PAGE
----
The use of flammable exterior cladding panels on buildings above 15 metres tall is to be banned in the UAE, but the ban will only affect new structures, UAE daily Gulf News reported.
The announcement comes after a blaze ripped through a tower block in Dubai’s Jumeirah Lake Towers in the early hours of November 18, in which panels containing a petroleum-based foam are said to have assisted in the fire spreading and causing hundreds to evacuate.
An amendment to the new fire safety code will stop the use of non fire-rated panels and will also require the approval of Civil Defence engineering departments, the report added.
But concerns still remain as to how to best deal with the existing 500 towers in the country that are covered in the exterior cladding.
“All cladding panels shall be tested and approved for their combustibility and flame spread classification at the maximum thickness intended for use and intended assemblies and shall not contain foamed plastic insulation at its core,” the newspaper cited the revisions as saying, adding that “non rated material is not permitted unless recommended by panel manufacturers.”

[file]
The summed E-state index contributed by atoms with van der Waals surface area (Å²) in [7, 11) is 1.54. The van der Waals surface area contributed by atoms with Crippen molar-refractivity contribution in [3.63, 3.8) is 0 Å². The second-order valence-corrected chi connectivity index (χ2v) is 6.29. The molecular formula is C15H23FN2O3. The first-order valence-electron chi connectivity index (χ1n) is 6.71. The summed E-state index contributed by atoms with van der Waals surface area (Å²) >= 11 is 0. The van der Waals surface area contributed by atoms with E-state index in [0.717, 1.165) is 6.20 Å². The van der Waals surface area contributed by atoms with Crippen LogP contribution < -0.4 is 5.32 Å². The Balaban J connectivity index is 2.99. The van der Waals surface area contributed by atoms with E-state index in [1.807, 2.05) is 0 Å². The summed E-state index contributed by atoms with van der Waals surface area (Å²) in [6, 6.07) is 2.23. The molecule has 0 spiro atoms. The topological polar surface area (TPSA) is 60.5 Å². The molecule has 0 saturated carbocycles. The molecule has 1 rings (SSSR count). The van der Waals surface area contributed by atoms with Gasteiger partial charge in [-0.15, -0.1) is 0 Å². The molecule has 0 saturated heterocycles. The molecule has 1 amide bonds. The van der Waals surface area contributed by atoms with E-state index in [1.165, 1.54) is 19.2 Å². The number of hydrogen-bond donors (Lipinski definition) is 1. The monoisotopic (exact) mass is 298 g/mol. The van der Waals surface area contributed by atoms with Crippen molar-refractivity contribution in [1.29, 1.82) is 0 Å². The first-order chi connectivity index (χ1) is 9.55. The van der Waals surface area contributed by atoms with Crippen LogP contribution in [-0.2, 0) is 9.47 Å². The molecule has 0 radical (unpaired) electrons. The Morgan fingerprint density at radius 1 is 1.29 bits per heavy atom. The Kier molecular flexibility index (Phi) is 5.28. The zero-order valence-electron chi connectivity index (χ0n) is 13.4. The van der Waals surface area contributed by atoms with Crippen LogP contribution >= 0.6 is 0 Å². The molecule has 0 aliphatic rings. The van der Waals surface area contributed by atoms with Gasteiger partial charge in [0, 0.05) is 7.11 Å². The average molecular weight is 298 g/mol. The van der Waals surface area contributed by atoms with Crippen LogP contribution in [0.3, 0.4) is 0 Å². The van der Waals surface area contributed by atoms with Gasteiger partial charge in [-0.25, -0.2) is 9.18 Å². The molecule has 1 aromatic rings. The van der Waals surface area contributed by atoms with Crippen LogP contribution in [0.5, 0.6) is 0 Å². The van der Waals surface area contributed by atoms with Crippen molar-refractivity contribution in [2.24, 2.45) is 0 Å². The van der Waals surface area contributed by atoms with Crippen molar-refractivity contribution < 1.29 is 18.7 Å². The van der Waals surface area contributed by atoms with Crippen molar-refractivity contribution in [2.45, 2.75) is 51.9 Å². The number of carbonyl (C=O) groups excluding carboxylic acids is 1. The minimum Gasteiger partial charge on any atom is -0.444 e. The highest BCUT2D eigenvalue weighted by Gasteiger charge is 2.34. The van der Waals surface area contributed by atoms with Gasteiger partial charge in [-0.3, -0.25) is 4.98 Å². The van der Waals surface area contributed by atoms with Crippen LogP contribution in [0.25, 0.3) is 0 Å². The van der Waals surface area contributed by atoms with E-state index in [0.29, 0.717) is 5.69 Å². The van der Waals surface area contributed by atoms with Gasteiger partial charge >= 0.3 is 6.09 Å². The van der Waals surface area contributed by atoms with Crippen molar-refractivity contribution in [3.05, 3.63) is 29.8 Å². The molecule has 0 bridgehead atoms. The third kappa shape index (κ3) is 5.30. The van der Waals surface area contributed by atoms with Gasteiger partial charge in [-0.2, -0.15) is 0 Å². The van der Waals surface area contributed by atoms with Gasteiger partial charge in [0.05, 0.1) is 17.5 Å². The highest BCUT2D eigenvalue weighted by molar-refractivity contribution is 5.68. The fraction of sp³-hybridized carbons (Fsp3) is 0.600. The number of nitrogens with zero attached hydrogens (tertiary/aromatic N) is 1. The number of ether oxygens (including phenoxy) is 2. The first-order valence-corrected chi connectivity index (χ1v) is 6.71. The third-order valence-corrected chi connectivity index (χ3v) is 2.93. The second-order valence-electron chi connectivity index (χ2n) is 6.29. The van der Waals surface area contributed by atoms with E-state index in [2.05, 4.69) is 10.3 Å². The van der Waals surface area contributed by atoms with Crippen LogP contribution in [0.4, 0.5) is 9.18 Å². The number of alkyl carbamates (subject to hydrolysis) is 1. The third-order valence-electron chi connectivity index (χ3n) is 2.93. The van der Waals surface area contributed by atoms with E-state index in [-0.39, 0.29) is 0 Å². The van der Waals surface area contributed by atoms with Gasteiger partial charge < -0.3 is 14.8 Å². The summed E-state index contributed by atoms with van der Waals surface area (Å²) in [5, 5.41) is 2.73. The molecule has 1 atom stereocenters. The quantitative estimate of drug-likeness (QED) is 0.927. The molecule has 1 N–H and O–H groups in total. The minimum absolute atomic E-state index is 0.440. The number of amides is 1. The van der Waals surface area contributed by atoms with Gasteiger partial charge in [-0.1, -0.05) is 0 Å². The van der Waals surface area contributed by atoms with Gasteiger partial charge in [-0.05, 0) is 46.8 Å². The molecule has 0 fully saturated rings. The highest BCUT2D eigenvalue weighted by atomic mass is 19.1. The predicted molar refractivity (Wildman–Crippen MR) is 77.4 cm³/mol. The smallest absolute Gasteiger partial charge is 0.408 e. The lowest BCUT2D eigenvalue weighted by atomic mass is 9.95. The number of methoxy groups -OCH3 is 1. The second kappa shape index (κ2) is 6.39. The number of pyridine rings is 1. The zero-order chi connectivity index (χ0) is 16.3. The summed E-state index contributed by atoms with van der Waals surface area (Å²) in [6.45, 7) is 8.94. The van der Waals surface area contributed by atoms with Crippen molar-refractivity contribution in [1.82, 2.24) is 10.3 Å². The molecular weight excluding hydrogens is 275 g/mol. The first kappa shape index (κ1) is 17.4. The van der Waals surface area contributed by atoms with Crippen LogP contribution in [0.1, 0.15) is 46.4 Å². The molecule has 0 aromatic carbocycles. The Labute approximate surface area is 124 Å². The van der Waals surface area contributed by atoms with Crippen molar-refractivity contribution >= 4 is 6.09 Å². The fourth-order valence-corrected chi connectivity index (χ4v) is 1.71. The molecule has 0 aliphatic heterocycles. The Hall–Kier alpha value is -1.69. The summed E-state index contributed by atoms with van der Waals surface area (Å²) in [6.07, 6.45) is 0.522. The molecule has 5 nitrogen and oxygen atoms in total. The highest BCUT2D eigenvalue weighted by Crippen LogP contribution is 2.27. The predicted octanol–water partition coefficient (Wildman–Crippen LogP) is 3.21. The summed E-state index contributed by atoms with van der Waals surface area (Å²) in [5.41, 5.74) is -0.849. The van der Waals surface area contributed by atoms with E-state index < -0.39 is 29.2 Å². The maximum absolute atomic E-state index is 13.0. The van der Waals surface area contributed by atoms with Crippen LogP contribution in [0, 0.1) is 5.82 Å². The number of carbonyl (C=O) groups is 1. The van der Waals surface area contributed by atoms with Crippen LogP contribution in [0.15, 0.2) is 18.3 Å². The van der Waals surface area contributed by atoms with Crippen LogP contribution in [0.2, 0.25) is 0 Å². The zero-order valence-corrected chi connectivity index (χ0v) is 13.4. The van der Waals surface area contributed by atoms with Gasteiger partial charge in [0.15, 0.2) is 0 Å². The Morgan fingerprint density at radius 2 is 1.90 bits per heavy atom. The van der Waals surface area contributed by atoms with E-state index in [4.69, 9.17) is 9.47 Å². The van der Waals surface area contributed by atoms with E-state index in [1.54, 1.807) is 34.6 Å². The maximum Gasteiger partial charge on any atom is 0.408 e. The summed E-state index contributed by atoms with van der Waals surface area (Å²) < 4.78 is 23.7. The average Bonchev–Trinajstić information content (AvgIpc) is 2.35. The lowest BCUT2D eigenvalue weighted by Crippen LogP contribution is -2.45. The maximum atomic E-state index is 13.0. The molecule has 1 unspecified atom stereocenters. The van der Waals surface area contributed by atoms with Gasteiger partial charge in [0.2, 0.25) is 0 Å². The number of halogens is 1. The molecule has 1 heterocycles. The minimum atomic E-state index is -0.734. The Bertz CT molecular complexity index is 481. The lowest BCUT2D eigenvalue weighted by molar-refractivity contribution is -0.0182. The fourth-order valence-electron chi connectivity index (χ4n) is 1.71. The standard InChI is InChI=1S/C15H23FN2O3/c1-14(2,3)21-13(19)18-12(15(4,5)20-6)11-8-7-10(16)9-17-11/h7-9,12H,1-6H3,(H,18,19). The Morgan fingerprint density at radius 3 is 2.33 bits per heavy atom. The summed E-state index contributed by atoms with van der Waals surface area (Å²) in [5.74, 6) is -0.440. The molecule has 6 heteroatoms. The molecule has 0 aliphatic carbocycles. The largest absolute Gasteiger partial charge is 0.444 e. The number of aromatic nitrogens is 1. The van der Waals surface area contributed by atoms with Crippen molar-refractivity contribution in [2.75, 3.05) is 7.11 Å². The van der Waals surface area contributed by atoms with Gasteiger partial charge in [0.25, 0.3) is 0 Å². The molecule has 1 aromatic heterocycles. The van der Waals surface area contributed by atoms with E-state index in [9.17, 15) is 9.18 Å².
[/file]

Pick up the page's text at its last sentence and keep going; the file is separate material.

The new regulations also state that all cladding and associated materials must be tested
Previous rules under the UAE Fire and Life Safety Code, that was brought into force in July 2011, did not regulate the use of these flammable panels, the reported added.
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